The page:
Presentation on theme: "By the fly hunnys. Morphogenesis in animals involves specific changes in cell shape, position and adhesion The developmental fate of cells depends."— Presentation transcript:
By the fly hunnys
Morphogenesis in animals involves specific changes in cell shape, position and adhesion The developmental fate of cells depends on their history and on inductive signals
Major aspect of development in both animals and plants, but only in animals does it involve the movement of cells (changes in cell shape and position) Changes in cell shape and position are involved in cleavage, gastrulation, and organogenesis
Changes in cell shape involve reorganization of the cytoskeleton. Cytoskeleton also drives cell migration (active movement of cells from one place to another) Cells crawl within the embryo by using cytoskeletal fibers to extend and retract cellular protrusions. Changes in cell shape Invagination (inpocketings) caused by contractions and bending inward Evaginations (outpocketings) caused by contractions bending outward. Convergent Extension: type of morphogenic movement in which the cells of a tissue layer rearrange themselves so that the sheet becomes narrower (Converges) while it becomes longer (extends) Is important in early embryonic dev.
ECM: The mixture of secreted glycoproteins lying outside the plasma membrane of cells. Known to help guide cells in many types of morphogenetic movements ECM Fibers may function as tracks, directing migrating cells along particular routes Several kinds of extracellular glycoproteins (including fibronectin) promote cell migration by providing specific molecular anchorage for moving cells Other substances in the ECM keep cells on the correct path by inhibiting migration in certain directions. Depending on which substances they secrete, nonmigratory cells situated along migration pathways may promote or inhibit movement of other cells.
As migrating cells move along pathways, receptor proteins on their surfaces pick up directional cues from the immediate environment. Such signals from the ECM can direct the orientation of cytoskeletal elements in a way that propels the cell in the proper direction. CELL ADHESION MOLECULES: glycoproteins which are located on the surface of cells and bind to CAMs on other cells. Vary in amount, chemical identity, or both from one type of cell to another. These differences help regulate morphogenetic movements and tissue building.
Class of CAM that requires calcium ions for proper function. Many different cadherins and the gene for each cadherin is expressed in specific locations at specific times during embryonic development. Also involved in the tight adhesion of cells in the mammalian embryo that first occurs at the 8 cell stage (when cadherin production begins).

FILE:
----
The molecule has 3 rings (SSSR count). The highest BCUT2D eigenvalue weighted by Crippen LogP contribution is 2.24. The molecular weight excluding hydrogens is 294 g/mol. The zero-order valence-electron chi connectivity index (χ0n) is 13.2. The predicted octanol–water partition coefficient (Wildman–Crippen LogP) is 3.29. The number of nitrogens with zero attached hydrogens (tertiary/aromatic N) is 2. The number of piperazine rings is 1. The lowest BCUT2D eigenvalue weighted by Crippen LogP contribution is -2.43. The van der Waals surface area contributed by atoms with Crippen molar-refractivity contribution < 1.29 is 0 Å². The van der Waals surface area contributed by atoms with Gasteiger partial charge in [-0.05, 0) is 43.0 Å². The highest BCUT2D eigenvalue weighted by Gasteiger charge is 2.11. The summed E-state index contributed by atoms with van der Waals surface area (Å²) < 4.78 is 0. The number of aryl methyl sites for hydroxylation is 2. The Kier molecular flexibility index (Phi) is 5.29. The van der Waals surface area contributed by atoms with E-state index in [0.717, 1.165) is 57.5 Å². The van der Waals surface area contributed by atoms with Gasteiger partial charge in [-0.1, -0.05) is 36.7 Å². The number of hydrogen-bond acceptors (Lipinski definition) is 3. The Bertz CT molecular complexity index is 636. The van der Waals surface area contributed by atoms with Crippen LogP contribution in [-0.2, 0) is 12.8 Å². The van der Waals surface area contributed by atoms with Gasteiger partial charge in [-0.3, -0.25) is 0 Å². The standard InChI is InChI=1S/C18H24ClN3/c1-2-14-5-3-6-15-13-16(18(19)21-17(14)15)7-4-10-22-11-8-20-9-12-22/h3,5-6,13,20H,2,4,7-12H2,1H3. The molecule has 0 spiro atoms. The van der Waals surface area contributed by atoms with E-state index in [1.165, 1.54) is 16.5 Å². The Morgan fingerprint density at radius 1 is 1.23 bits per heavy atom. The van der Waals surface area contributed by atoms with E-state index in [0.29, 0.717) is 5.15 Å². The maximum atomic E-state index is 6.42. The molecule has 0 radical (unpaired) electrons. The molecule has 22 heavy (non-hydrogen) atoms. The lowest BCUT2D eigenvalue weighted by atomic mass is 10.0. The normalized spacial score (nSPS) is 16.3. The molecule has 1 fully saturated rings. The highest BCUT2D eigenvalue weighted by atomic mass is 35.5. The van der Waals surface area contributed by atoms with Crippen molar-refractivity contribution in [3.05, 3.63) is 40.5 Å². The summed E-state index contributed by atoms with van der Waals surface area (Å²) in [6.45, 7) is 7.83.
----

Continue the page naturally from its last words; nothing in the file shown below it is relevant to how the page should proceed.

The developmental fate of cells depends on their history and on inductive signals Development also requires the timely differentiation of many kinds of cells in specific locations
During early cleavage divisions, embryonic cells must somehow become different from one another
Initial differences between cells result from the uneven distribution of cytoplasmic determinates in the unfertilized egg By partitioning the heterogeneous cytoplasm of a polarized egg, cleavage parcels out different mRNAs, proteins, and other molecules to blastomeres in a type of asymmetrical cell division. Resulting differences in the cell’s cytoplasmic composition help specify body axes and influence the expression of genes that affect the developmental fate of the cells.
Local environmental differences play the major role in establishing early differences between embryonic cells. For example-Cells of the inner cell mass are located internally in the early human embryo, whereas trophoblast cells are located on the outside surface of the blastocyst. The different environments of these two groups of cells appear to determine their vey different fates.
Once initial cell asymmetrics are set up, subsequent interactions among the embryonic cells influence their fate, usually by causing changes in gene expression. The mechanism this occurs by is called INDUCTION. Eventually brings about the differentiation of the many specialized cell types making up an animal. May be mediated by diffusible chemical signals or, if the cells are in contact, by cell surface interactions.
FATE MAPS: general territorial diagrams of embryonic development. How is this done? Mark an individual blastomere during cleavage then follow the marker as it was distributed to all the mitotic descendents of that cell Can a cell’s fate be changed by moving it? 2 important conclusions 1. In most animals, specific tissues of the older embryo can be attributed to certain early “founder cells” 2. As development proceeds, a cell’s DEVELOPMENTAL POTENTIAL (the range of structures it can give rise to) becomes restricted.
Establishing the basic body plan is a fist step in morphogenesis and is a prerequisite for the development of tissues and organs. In nonamniotic vertebrates, basic instructions for establishing the body axes are set down early, during oogenesis or fertilization The animal-vegetal axis indirectly determines the anterior-posterior body axes. Once any 2 axes are established the third is default In amniotes the body axes are not fully established until later Gravity, pH differences
TOTIPOTENT: is capable of developing into all the cell types found in the adult In many species that have cytoplasmic determinates only the zygote is totipotent The fates of embryonic cells can be affected not only by the distribution of cytoplasmic determinants but also by how their distribution is affected by the zygote’s characteristic pattern of cleavage Cells of mammalian embryos remain totipotent until the 16 cell stage Regardless of how similar or different early embryonic cells are in particular species, the progressive restriction of potency is a general feature in the dev. Of all animals!